A good friend of mine, Carlos Soto (check out his gym here) is fond of saying, “Strength is your problem, and your problem is strength.” A bit of a Yogi-ism but it holds true. Many people are being held back by their strength, therefore making strength their problem in the box. The vast majority of people who participate in CrossFit would find it extremely valuable to stop worrying about how fast they do Helen, and worry more about getting their squat, deadlift, clean and jerk, and snatch much heavier.
To illustrate this point, look at this link about the average regional competitor at this past year’s CrossFit Regional events. If you follow that link (click the stuff in bold) you’ll find that the average male CrossFitter snatches 256 pounds, clean and jerks 318, and back squats 430. Meanwhile, the ladies do 161 on snatch, 203, and back squat 270. This is serious weight, everyone.
Now, this is not to say that they are slouches on conditioning, either. The average Helen time for men was 7:41, women 8:39. That is mooooooving. But this brings me to my main point about this article. Their strength, plus 400 pound back squat for example, makes things like Helen, Fran, and other benchmark workouts way easier. Everything gets easier when you are stronger. For example, let’s say you’re doing Grace. Grace is 30 clean and jerks for time at 135/95. If your max clean and jerk is 315, literally 2.5 times heavier than that, Grace is probably pretty easy! Conversely, let’s take someone who is an insane endurance athlete, but has a 95 pound clean and jerk. Now, let’s put Running Rob (that’s his name) in Fran and see how he does. Even if his body weight movements are great, that 95 pound thruster is not going to be possible. Point is, being able to lift a heavier weight makes the generally light weights seen in CrossFit benchmarks much easier to handle without fatiguing.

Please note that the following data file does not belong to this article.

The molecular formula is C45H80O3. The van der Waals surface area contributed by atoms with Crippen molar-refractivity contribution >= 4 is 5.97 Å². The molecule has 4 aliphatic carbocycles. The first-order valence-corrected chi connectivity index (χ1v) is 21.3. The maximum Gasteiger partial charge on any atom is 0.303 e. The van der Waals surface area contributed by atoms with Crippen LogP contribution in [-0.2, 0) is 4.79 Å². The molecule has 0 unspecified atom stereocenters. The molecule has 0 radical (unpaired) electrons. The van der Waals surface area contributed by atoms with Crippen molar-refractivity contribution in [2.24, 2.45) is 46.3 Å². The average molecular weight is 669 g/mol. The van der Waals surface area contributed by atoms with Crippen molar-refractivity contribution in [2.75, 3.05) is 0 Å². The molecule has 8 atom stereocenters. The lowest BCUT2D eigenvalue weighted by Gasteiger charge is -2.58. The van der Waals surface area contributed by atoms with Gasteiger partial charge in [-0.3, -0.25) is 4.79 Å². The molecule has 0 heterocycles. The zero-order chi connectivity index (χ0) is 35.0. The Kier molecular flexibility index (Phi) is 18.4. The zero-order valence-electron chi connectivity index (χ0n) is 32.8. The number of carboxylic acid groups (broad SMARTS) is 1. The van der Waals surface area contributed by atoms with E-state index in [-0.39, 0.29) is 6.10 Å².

To further my point here, let’s look at my own training. I’ll admit, I probably over-condition. I just really like how accomplished I feel when I do an extremely difficult WOD and get to lay on the floor after. However, I started following Hybrid Performance (check them out here) and their focus is definitely on strength. The WODs tend to be shorter, and the strength sessions much longer. Well, about 4 weeks in we tested Helen. I PR’d by 55 seconds. This is without the normally brutal conditioning sets I had been following. Even better, a couple weeks after I hit lifetime PR’s on my squat, deadlift, and bench. I attribute the better time on Helen to that new strength.
So, how do you apply that in your own training? Stop focusing on WODs to get stronger. Do some accessory work like I talked about in the last blog, and let yourself take a day or two off from conditioning. Perhaps most importantly, stop adding your own work to the scheduled workouts. An off day needs to be an off day, not an, “I think I’ll just go run for 30-45 minutes today.” That doesn’t let you recover. No recovery equals no strength improvements.